Today I went out in search of adventure, in the form of an unmapped wander through two neighborhoods of Cairo. The city is a study in contrasts, and the juxtaposition of different areas sometimes feels like the juxtaposition of two totally different worlds. Though there are many indicators that show the difference between places, I’ve come to the conclusion that wealth in Cairo is measured in trees and pavement. These two factors alone will tell you everything you need to know.
The morning started in Zamalek, one of the richest neighborhoods of Cairo. Located on an island in the middle of the Nile, it hosts number of foreign embassies, meaning a lot of foreign diplomats and their retinues live here as well. The boulevards are wide, tree-lined, and evenly paved. The buildings are all modern and mostly soulless. Very little trash is in the street. Boutique shops are full of expensive housewares, and multiple bookstores sell English-language books (hamdulilah!). I was able to take a yoga class today in this expat enclave, my first since arriving in Cairo, and it was wonderful to find something here that was so integral to my life back home.
After yoga, I wandered until I felt peckish and found an upscale coffee shop, where my tea and carrot cake cost more than I usually spend on proper meals. Despite the exorbitant prices, the coffeeshop was packed with expats (and wealthy locals), presumably there for the atmosphere of a place that felt like the coffeeshops at home.
Walking around Zamalek, I heard almost no catcalls. No heckling of any kind. After two months of near-constant commentary on every moment that I spent outside, it was almost surreal—like I had been transported into a different universe from the one that I normally inhabited. The island felt like just that—an island. A tiny, wealthy bubble of Euro-American sensibilities in the midst of the teeming chaos that is Cairo. It was nice, for a while, to have a small break from my normal reality. But after a few hours, it made me feel bored.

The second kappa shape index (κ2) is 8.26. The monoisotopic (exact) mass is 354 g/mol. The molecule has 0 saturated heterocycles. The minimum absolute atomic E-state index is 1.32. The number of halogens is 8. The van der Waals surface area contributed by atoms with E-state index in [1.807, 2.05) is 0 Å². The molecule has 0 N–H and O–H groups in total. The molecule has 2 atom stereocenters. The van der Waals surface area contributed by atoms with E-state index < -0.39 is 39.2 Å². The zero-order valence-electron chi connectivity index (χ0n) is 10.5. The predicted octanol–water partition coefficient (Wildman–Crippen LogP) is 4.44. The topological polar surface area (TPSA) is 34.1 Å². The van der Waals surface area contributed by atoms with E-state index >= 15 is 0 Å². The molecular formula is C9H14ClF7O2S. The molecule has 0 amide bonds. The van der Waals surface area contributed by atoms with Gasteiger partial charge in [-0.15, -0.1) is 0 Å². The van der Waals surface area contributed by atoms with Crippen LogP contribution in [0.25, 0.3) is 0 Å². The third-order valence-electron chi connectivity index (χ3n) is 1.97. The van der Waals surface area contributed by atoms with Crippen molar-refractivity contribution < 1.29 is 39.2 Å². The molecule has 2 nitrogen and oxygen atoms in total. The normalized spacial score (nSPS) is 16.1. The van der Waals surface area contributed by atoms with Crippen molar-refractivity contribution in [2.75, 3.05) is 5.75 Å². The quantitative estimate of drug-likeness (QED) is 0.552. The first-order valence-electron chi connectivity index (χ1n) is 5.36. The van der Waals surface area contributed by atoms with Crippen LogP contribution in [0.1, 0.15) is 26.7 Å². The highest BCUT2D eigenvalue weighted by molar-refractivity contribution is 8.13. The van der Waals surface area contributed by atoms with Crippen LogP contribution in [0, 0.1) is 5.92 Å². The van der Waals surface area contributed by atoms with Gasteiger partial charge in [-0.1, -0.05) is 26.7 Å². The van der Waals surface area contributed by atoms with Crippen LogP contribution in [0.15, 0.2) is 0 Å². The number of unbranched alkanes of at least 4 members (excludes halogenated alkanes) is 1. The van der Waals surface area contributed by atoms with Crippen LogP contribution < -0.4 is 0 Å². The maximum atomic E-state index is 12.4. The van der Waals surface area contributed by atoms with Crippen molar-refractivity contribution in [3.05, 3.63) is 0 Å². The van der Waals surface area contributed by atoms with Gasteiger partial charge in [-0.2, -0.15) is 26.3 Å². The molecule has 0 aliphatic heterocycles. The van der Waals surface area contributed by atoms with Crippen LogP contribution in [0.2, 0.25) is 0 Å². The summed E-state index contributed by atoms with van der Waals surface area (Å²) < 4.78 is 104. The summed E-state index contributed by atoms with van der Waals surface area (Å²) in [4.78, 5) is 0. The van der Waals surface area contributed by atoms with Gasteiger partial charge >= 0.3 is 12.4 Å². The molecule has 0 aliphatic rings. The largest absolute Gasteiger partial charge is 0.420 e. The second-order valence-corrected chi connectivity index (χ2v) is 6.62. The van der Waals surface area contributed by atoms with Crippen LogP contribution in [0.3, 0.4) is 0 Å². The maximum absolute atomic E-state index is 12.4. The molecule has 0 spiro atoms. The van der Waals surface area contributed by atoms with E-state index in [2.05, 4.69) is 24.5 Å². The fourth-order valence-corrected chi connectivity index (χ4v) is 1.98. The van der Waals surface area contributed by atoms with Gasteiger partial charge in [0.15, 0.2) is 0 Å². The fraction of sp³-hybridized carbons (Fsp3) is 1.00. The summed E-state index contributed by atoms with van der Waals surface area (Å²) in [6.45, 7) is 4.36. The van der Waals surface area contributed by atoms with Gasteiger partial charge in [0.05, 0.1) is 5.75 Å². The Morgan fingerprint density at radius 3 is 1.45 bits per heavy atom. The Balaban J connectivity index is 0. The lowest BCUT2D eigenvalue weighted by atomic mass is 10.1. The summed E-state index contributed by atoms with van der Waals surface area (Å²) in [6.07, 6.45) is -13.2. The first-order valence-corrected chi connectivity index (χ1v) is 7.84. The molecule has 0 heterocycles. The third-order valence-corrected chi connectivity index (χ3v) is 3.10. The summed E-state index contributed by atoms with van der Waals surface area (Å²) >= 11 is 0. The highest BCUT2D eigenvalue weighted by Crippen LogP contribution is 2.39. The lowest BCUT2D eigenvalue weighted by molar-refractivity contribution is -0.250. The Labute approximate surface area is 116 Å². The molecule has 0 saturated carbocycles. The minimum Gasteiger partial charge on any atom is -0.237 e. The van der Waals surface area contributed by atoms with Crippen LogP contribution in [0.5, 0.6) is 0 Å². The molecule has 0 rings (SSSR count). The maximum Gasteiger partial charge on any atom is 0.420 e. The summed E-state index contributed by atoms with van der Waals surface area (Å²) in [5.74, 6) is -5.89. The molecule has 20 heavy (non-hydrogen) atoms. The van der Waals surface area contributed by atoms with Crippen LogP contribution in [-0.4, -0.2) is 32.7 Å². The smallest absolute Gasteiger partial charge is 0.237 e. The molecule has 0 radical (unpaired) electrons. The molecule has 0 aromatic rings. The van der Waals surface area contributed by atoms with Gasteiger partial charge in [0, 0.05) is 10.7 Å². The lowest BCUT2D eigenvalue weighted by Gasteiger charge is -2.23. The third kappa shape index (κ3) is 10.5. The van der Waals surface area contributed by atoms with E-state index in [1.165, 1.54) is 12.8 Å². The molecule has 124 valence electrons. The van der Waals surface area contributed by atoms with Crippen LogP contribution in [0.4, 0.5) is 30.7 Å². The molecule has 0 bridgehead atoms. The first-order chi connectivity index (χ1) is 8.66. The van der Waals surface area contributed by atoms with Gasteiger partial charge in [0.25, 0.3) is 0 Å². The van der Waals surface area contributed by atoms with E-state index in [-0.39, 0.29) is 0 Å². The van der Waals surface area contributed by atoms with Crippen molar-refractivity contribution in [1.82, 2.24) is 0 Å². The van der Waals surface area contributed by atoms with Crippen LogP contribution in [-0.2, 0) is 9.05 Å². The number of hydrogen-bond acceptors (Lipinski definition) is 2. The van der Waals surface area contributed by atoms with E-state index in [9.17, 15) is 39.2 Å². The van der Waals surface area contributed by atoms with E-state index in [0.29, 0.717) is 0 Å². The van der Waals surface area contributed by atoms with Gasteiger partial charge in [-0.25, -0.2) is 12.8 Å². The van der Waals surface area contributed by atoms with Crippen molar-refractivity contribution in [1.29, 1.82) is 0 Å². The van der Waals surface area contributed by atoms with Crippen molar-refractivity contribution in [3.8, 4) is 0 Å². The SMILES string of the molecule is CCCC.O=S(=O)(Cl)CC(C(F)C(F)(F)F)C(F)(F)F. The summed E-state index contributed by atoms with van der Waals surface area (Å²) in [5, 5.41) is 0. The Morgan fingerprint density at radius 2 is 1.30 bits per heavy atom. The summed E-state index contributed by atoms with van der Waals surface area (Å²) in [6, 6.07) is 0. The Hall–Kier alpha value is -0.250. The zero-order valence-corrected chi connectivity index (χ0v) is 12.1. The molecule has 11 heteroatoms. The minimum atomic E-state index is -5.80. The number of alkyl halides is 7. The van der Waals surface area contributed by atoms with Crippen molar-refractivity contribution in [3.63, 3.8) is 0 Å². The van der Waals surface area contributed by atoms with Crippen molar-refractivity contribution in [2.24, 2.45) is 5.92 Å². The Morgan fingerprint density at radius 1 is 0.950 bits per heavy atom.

One of the things that I love about Cairo is the breath of the unexpected that pervades my experience here. I felt cut off, in Zamalek, from the real spirit of the city, so I decided to go back to the city’s roots. Back to Islamic Cairo, with its lively markets and minarets, with its history and soul. The streets are narrow, unpaved, and treeless. Space is a commodity here, and so is asphalt. Trees are too much of a luxury to grow.
Though the streets aren’t as nice here, the buildings are infinitely more interesting. I started out at Al-Azhar mosque, which was built in the tenth century and is one of the oldest mosques in Cairo. It’s a glorious confection of white marble, a wonderful break from the heat and the dust of outside.
From there, I wandered in a fairly directionless manner, my main priority being to move in the opposite direction of the tourist market and its accompanying touts. I succeeded, moving through neighborhood markets selling produce, local clothing, and basic housewares, passing coffee shops where men sat with shisha pipes for hours at a time. These places were not designed to trap tourists, and so I walked unmolested and mostly un-commented upon until I reached the Mosque of Al-Mu’ayyad, a glorious structure with beautiful interior polychrome designs.
From there, I went to the neighboring Bab Zuwayla, the southern gate of Medieval Cairo. Above the gate stand two minarets , and I braved the narrow, unlit spiral stairs to watch the sunset.
Looking out over the city, glowing under the light of the setting sun, I felt a surge of affection for my adopted city. There’s so much history here, so much life, so many different influences that come together to make the city vibrant. For all their differences, Zamalek and Old Islamic Cairo both have their place, as do all the other disparate neighborhoods here. Despite its many challenges, I’m glad that I can call this city home.